Barbara Zena and daughter Uerda have fun at Chuck E. Cheese. Photo from Joe DeVincent
Barbara Zena and daughter Uerda have fun at Chuck E. Cheese. Photo from Joe DeVincent

The doctor said the procedure took between 45 minutes to an hour and required a team of nurses, an anesthesiologist and techs to assist with the imaging. The hospital donated the use of its facility and staff for the procedure.

Levchuck does about 15 of those procedures a year for Gift of Life, he said, with a fair number of the child recipients coming from Eastern European countries that were formerly part of the Soviet Union. He also sees kids from places like Haiti and Jamaica.

Just like in those other nations, the procedure to repair a hole in a child’s heart is not available in Kosovo, Levchuck said, because the hospitals don’t have the resources to train their staffs to do it. And the kids who are born with those defects are more prone to pneumonia or respiratory infections, which could also be difficult to treat in a developing nation.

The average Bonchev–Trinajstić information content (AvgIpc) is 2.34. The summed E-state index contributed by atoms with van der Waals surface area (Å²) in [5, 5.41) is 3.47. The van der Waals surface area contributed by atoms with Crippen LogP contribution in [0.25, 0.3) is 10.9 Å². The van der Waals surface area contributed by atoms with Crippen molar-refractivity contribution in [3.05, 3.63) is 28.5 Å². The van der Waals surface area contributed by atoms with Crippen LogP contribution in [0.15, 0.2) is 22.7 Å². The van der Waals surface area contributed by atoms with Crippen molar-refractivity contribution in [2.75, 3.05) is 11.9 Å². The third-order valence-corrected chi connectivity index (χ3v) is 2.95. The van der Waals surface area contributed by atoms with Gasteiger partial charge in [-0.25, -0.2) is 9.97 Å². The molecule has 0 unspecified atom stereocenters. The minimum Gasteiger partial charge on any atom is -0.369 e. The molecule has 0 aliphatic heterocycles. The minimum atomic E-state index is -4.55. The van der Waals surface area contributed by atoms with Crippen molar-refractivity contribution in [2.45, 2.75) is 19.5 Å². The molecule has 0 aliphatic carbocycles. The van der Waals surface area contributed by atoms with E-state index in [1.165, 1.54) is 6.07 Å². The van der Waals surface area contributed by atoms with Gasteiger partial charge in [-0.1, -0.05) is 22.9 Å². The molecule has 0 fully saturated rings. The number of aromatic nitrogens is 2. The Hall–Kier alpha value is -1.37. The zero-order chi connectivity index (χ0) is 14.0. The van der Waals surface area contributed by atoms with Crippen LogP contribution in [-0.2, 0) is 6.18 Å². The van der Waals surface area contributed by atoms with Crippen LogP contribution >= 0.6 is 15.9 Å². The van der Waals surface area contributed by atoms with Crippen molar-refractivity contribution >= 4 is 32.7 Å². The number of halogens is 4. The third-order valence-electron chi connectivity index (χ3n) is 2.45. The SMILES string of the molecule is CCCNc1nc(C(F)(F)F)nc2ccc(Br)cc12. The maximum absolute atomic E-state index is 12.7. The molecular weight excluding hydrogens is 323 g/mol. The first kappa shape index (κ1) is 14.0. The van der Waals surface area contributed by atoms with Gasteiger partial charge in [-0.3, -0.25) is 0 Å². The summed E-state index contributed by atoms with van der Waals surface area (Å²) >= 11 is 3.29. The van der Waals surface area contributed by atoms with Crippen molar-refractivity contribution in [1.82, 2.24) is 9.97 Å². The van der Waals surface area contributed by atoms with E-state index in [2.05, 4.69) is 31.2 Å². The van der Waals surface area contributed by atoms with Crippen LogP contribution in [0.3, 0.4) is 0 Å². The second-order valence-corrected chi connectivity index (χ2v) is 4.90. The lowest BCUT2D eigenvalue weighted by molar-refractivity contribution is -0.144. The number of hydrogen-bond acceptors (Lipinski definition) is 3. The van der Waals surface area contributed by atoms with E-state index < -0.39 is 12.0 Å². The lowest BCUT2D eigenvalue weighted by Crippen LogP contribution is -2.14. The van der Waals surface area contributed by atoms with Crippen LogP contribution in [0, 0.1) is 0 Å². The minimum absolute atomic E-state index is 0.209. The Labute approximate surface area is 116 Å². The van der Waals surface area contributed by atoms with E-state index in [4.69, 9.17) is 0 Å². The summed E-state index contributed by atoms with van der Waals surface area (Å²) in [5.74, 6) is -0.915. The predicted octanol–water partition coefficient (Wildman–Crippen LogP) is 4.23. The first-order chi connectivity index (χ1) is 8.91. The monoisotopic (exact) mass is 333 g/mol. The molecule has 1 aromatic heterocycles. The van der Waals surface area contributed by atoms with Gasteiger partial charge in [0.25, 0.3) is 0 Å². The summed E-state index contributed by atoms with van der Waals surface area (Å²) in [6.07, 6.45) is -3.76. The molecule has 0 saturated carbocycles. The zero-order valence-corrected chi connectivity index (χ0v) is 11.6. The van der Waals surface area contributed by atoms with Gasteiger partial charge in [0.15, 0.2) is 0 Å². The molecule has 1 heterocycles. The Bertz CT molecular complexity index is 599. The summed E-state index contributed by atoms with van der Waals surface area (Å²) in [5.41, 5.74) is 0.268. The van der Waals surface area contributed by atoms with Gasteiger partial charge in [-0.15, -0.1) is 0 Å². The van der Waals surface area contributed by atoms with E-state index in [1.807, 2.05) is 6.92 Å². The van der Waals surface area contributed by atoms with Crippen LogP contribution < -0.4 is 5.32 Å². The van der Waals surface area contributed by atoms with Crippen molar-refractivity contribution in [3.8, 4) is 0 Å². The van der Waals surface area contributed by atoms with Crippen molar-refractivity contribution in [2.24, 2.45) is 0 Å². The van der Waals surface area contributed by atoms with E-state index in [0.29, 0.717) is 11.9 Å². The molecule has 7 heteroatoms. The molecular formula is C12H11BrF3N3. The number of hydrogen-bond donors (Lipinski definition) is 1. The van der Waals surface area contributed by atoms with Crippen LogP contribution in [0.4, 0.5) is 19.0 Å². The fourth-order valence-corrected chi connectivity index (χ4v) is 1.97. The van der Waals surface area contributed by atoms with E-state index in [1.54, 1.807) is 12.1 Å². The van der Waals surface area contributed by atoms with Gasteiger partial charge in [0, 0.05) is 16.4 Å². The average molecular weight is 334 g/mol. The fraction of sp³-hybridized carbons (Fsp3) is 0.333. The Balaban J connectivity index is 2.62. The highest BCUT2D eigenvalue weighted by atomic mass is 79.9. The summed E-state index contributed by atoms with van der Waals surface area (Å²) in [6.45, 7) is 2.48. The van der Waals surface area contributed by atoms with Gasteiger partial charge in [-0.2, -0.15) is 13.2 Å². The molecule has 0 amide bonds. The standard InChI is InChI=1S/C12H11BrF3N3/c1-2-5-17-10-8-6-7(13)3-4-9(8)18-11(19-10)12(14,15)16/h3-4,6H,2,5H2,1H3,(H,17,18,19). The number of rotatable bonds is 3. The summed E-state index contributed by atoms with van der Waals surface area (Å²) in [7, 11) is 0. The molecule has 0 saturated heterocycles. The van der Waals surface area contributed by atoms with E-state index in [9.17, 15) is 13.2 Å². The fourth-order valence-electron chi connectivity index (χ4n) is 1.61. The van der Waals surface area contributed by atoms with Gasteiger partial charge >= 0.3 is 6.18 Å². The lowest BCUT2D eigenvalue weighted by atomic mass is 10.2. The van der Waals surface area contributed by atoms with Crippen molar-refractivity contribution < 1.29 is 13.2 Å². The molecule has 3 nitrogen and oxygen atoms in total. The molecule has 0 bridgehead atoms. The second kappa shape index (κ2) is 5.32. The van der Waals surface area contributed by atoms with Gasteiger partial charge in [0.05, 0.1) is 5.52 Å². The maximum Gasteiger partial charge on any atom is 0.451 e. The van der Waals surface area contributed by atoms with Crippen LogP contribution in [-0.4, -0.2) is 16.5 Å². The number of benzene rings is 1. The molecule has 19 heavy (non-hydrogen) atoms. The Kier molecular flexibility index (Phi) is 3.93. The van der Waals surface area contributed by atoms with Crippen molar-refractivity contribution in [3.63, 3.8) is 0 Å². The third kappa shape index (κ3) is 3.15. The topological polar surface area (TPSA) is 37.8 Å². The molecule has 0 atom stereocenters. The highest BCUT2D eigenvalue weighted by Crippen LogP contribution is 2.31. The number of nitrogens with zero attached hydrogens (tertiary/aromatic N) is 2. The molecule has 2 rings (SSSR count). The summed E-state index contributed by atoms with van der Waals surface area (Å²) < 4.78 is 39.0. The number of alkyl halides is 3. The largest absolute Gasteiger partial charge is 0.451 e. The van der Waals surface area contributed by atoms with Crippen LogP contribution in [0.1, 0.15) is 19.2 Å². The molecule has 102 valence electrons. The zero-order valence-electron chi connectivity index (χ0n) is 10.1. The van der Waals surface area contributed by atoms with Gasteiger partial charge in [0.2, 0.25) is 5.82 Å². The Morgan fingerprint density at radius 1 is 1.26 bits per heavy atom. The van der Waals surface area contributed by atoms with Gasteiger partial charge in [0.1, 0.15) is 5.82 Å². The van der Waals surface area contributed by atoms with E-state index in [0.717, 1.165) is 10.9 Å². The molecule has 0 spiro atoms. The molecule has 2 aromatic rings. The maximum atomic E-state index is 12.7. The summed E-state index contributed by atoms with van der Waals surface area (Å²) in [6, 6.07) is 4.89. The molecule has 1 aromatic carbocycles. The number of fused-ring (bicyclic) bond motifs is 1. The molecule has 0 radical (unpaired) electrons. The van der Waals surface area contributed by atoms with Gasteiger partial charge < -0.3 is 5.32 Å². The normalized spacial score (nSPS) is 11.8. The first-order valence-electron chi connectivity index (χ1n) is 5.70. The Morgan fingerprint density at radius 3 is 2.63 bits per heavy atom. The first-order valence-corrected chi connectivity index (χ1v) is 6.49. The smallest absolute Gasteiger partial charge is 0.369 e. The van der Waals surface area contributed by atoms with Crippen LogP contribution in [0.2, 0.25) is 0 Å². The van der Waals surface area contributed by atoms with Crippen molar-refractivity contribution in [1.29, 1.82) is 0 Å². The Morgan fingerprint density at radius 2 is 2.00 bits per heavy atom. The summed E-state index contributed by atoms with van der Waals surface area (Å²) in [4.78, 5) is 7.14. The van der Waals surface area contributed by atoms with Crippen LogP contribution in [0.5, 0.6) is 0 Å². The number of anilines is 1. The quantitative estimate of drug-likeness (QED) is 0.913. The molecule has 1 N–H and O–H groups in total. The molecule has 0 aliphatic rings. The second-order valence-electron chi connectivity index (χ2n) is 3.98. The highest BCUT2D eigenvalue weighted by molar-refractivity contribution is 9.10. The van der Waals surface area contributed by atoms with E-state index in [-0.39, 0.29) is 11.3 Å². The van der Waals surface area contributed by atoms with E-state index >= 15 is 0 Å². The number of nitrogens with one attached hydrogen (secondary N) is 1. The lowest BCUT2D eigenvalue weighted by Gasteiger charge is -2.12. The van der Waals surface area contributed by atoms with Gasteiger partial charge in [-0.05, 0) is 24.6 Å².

“Problems in this country that are seemingly innocent take a whole new look” in places like Kosovo, the doctor said. But he is willing to help: “Keep ‘em coming. … It’s easy to donate time.”

In Uerda’s case, plenty of Long Islanders donated their time, with many people pitching in to make the girl’s medical procedure a reality. Sayville Rotarian Joe DeVincent wrote letters to get the girl a visa, and she and her mother are staying with a host family in Northport while here. DeVincent has also provided transportation to the Kosovan mother and daughter.

Uerda Zena and mom Barbara are all smiles while in the U.S. to repair the girl's heart defect Photo from Joe DeVincent
Uerda Zena and mom Barbara are all smiles while in the U.S. to repair the girl’s heart defect Photo from Joe DeVincent

The endeavor to save Uerda had an additional element of kids helping other kids — students at St. Anthony’s High School in South Huntington, one of whom is Levchuck’s son, raised funds to bring the girl to the United States from her home in the Kosovan capital, Pristina, where her mother works at a bakery and her father at a public works plant.